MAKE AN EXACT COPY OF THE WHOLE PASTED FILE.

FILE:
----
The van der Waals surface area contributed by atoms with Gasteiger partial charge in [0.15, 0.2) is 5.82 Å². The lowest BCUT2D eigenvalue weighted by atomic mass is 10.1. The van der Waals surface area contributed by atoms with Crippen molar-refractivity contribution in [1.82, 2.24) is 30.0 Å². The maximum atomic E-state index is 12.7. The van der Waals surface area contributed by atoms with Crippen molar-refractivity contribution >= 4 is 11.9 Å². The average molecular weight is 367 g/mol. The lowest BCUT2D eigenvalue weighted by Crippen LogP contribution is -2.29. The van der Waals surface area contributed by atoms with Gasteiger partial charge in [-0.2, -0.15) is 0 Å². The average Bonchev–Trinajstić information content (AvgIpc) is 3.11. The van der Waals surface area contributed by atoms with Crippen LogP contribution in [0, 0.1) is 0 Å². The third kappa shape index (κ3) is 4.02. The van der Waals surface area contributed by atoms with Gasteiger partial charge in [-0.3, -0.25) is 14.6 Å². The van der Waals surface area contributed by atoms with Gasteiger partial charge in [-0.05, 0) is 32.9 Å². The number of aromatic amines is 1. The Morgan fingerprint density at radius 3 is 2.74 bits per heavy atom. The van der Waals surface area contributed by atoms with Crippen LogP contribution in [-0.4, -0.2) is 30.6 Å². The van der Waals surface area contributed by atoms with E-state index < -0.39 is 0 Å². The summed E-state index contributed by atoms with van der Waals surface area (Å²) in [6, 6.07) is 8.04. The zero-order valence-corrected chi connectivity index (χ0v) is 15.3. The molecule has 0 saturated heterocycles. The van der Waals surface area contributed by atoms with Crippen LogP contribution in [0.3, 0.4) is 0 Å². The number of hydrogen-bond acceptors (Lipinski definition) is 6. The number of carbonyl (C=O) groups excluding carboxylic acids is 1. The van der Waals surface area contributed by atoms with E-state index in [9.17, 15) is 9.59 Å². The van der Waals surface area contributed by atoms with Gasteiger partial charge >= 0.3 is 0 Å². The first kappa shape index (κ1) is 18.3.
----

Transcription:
The van der Waals surface area contributed by atoms with Gasteiger partial charge in [0.15, 0.2) is 5.82 Å². The lowest BCUT2D eigenvalue weighted by atomic mass is 10.1. The van der Waals surface area contributed by atoms with Crippen molar-refractivity contribution in [1.82, 2.24) is 30.0 Å². The maximum atomic E-state index is 12.7. The van der Waals surface area contributed by atoms with Crippen molar-refractivity contribution >= 4 is 11.9 Å². The average molecular weight is 367 g/mol. The lowest BCUT2D eigenvalue weighted by Crippen LogP contribution is -2.29. The van der Waals surface area contributed by atoms with Gasteiger partial charge in [-0.2, -0.15) is 0 Å². The average Bonchev–Trinajstić information content (AvgIpc) is 3.11. The van der Waals surface area contributed by atoms with Crippen LogP contribution in [0, 0.1) is 0 Å². The third kappa shape index (κ3) is 4.02. The van der Waals surface area contributed by atoms with Gasteiger partial charge in [-0.3, -0.25) is 14.6 Å². The van der Waals surface area contributed by atoms with Gasteiger partial charge in [-0.05, 0) is 32.9 Å². The number of aromatic amines is 1. The Morgan fingerprint density at radius 3 is 2.74 bits per heavy atom. The van der Waals surface area contributed by atoms with Crippen LogP contribution in [-0.4, -0.2) is 30.6 Å². The van der Waals surface area contributed by atoms with E-state index < -0.39 is 0 Å². The summed E-state index contributed by atoms with van der Waals surface area (Å²) in [6, 6.07) is 8.04. The zero-order valence-corrected chi connectivity index (χ0v) is 15.3. The molecule has 0 saturated heterocycles. The van der Waals surface area contributed by atoms with Crippen LogP contribution in [0.3, 0.4) is 0 Å². The number of hydrogen-bond acceptors (Lipinski definition) is 6. The number of carbonyl (C=O) groups excluding carboxylic acids is 1. The van der Waals surface area contributed by atoms with E-state index in [9.17, 15) is 9.59 Å². The van der Waals surface area contributed by atoms with Gasteiger partial charge >= 0.3 is 0 Å². The first kappa shape index (κ1) is 18.3.